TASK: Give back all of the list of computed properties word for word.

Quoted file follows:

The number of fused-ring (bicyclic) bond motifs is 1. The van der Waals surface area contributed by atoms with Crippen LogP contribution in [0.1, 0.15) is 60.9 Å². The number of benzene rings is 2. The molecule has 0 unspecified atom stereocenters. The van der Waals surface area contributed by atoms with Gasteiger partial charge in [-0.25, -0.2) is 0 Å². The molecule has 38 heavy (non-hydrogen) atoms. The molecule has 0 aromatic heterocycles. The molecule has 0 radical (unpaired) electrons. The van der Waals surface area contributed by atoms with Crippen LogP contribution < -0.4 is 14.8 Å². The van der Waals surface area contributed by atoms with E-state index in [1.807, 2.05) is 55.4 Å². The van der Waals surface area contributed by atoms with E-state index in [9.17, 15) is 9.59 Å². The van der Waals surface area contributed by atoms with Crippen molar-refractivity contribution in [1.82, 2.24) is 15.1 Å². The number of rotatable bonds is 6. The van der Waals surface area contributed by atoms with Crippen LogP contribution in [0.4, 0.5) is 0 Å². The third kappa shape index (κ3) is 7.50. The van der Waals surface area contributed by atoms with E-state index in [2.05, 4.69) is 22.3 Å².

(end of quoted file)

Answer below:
The number of fused-ring (bicyclic) bond motifs is 1. The van der Waals surface area contributed by atoms with Crippen LogP contribution in [0.1, 0.15) is 60.9 Å². The number of benzene rings is 2. The molecule has 0 unspecified atom stereocenters. The van der Waals surface area contributed by atoms with Gasteiger partial charge in [-0.25, -0.2) is 0 Å². The molecule has 38 heavy (non-hydrogen) atoms. The molecule has 0 aromatic heterocycles. The molecule has 0 radical (unpaired) electrons. The van der Waals surface area contributed by atoms with Crippen LogP contribution < -0.4 is 14.8 Å². The van der Waals surface area contributed by atoms with E-state index in [1.807, 2.05) is 55.4 Å². The van der Waals surface area contributed by atoms with E-state index in [9.17, 15) is 9.59 Å². The van der Waals surface area contributed by atoms with Crippen molar-refractivity contribution in [1.82, 2.24) is 15.1 Å². The number of rotatable bonds is 6. The van der Waals surface area contributed by atoms with Crippen LogP contribution in [0.4, 0.5) is 0 Å². The third kappa shape index (κ3) is 7.50. The van der Waals surface area contributed by atoms with E-state index in [2.05, 4.69) is 22.3 Å².